skip to main content
RadInfo Logo Home

Noninvasive Clinical Staging of Primary Lung Cancer

Lung cancer is the leading cause of cancer-related deaths in both men and women in the United States. The major cause of lung cancer is cigarette smoking, but other risks include exposure to secondhand smoke, environmental radon, occupational exposures, and air pollution.

There are two main forms of lung cancer: non–small-cell lung cancer (NSCLC) and small-cell lung cancer (SCLC). NSCLC is the most common cancer and accounts for approximately 85% of cases, and SCLC accounts for approximately 15%. Staging determines the extent that the cancer has grown and spread. Numbers from 0 to 4 (I, II, III, IV) refer to how far the cancer has spread, with stage IV being the most advanced stage.

Usually, appropriate imaging tests for the staging of NSCLC are an initial CT chest with intravenous (IV) contrast or without IV contrast followed by FDG-PET/CT skull base to mid-thigh (uses IV radioactive sugar to find metabolic activity in cancer cells) and MRI head without/with IV contrast (to look for cancer spread to the brain) which are obtained based on the initial CT chest and other test results. CT head, CT abdomen/pelvis, MRI chest, MRI abdomen, and whole-body bone scan may be appropriate depending on the situation. Similarly, to stage SCLC, CT chest with IV contrast, FDG-PET/CT skull base to mid-thigh, MRI head without/with IV contrast, and CT abdomen/pelvis with IV contrast are usually appropriate. CT head, CT abdomen/pelvis, MRI chest, MRI abdomen, and whole-body bone scan may be appropriate.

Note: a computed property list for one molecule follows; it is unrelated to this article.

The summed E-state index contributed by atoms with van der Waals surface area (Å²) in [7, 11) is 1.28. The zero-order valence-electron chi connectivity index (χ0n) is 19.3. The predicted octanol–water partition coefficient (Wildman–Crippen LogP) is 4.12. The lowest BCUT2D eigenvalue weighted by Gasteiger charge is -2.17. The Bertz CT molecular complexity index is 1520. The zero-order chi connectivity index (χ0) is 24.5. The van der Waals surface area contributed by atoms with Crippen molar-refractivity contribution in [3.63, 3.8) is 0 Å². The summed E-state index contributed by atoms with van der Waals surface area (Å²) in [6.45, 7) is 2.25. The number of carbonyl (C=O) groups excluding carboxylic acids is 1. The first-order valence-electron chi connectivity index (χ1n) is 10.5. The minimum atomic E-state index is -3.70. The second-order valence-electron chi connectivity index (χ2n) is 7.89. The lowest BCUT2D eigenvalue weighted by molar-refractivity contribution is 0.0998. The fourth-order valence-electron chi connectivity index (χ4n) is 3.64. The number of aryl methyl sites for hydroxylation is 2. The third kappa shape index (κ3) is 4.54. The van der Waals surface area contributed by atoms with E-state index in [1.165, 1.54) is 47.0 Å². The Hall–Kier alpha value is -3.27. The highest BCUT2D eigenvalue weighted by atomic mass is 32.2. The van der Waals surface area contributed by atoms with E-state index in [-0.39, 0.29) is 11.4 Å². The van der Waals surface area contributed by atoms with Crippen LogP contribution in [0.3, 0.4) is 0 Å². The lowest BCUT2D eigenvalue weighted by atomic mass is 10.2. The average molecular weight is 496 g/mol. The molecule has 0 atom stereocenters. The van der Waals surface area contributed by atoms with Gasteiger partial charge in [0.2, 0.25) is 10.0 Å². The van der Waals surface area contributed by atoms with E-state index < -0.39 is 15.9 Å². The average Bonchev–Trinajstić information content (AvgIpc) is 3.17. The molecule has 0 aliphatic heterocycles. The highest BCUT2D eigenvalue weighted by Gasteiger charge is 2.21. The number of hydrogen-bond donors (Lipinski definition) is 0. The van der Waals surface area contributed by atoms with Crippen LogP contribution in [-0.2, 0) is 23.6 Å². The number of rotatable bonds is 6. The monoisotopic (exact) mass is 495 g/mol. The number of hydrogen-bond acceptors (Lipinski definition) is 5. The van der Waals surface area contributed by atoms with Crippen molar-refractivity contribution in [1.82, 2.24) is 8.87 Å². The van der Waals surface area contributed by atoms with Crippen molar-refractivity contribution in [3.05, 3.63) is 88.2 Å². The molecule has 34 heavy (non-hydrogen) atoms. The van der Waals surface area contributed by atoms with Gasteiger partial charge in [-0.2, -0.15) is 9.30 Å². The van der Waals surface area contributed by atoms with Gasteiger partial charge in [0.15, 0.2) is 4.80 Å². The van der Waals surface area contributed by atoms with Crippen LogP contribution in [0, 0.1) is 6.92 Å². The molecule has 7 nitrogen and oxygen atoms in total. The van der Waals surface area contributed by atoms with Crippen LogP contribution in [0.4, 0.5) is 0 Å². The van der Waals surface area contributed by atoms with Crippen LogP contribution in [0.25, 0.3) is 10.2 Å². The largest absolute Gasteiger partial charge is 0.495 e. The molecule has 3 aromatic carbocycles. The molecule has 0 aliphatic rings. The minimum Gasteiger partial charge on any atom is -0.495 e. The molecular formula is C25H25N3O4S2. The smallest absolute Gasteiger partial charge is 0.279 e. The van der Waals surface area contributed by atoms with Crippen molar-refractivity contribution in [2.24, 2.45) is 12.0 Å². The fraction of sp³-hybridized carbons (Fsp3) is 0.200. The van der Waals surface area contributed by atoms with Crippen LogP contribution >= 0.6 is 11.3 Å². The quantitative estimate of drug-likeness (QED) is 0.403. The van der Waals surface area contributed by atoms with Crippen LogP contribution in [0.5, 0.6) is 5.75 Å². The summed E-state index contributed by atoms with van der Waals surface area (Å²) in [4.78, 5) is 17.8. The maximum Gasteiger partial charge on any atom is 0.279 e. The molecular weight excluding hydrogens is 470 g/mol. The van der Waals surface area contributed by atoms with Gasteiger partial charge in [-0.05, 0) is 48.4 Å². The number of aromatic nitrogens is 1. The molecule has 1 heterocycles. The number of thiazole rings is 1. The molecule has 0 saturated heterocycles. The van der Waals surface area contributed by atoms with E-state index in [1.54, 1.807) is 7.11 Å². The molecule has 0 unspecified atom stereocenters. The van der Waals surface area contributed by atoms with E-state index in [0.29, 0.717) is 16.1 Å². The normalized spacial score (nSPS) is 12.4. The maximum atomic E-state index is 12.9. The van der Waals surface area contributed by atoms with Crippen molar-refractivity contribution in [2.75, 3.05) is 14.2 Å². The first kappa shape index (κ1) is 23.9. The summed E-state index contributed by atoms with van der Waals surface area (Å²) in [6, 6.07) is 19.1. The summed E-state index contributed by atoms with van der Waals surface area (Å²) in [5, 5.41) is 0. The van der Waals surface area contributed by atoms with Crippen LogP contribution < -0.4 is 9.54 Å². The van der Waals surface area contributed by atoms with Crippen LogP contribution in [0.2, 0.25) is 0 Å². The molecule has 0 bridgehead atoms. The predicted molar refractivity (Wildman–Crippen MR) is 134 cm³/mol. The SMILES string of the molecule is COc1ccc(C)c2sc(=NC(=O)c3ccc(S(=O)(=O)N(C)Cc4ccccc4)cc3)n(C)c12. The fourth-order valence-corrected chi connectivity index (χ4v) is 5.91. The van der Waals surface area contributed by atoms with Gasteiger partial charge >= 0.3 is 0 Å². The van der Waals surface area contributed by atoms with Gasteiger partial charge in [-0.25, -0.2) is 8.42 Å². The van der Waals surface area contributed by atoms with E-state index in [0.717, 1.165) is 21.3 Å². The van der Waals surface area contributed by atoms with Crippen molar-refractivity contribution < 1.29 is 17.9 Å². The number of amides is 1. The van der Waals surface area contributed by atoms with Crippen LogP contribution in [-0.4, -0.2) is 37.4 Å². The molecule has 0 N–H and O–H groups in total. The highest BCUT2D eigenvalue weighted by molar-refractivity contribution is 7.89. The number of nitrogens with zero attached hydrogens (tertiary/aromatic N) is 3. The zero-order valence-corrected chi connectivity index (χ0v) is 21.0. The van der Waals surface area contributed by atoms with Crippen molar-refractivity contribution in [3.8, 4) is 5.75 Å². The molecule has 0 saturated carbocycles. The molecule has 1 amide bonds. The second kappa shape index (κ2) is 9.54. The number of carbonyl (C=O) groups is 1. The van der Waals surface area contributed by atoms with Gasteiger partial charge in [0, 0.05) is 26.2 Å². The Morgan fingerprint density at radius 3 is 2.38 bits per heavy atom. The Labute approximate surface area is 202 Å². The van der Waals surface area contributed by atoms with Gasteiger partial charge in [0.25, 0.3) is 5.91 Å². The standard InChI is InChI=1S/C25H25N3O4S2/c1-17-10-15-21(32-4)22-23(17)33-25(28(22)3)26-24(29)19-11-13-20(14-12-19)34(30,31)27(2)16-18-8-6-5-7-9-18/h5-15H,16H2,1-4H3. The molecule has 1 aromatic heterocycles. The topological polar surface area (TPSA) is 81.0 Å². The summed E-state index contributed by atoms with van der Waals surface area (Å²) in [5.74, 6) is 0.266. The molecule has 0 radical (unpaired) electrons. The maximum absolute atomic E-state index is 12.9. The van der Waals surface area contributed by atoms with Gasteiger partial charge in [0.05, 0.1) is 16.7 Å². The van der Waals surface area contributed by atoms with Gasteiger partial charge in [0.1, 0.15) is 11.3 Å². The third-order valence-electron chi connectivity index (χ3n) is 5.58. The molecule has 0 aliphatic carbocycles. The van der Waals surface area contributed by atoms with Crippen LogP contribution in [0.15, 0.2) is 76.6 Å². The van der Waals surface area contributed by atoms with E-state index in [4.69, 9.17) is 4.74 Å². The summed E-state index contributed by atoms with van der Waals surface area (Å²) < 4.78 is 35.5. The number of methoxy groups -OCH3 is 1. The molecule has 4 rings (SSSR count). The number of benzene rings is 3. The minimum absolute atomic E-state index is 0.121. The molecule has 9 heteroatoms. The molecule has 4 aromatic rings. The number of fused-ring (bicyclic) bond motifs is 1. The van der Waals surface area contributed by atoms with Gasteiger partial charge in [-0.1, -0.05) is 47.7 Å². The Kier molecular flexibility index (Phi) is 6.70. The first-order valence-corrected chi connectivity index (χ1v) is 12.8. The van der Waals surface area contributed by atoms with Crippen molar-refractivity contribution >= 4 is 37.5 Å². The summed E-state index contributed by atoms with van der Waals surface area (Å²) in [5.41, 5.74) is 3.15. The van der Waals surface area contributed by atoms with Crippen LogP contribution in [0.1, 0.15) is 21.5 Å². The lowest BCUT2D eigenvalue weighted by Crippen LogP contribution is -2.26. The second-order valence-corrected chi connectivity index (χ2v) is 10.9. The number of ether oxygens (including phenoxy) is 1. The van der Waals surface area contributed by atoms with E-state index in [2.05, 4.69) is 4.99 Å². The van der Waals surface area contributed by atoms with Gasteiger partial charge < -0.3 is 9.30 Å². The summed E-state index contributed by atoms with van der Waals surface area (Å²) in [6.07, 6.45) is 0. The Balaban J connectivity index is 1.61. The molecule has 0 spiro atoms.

For more information, visit the Lung Cancer page.

This page was reviewed on January 24, 2024

Sponsored By

Please note is not a medical facility. Please contact your physician with specific medical questions or for a referral to a radiologist or other physician. To locate a medical imaging or radiation oncology provider in your community, you can search the ACR-accredited facilities database.

This website does not provide cost information. The costs for specific medical imaging tests, treatments and procedures may vary by geographic region. Discuss the fees associated with your prescribed procedure with your doctor, the medical facility staff and/or your insurance provider to get a better understanding of the possible charges you will incur.

Web page review process: This Web page is reviewed regularly by a physician with expertise in the medical area presented and is further reviewed by committees from the Radiological Society of North America (RSNA) and the American College of Radiology (ACR), comprising physicians with expertise in several radiologic areas.

Outside links: For the convenience of our users, provides links to relevant websites., RSNA and ACR are not responsible for the content contained on the web pages found at these links.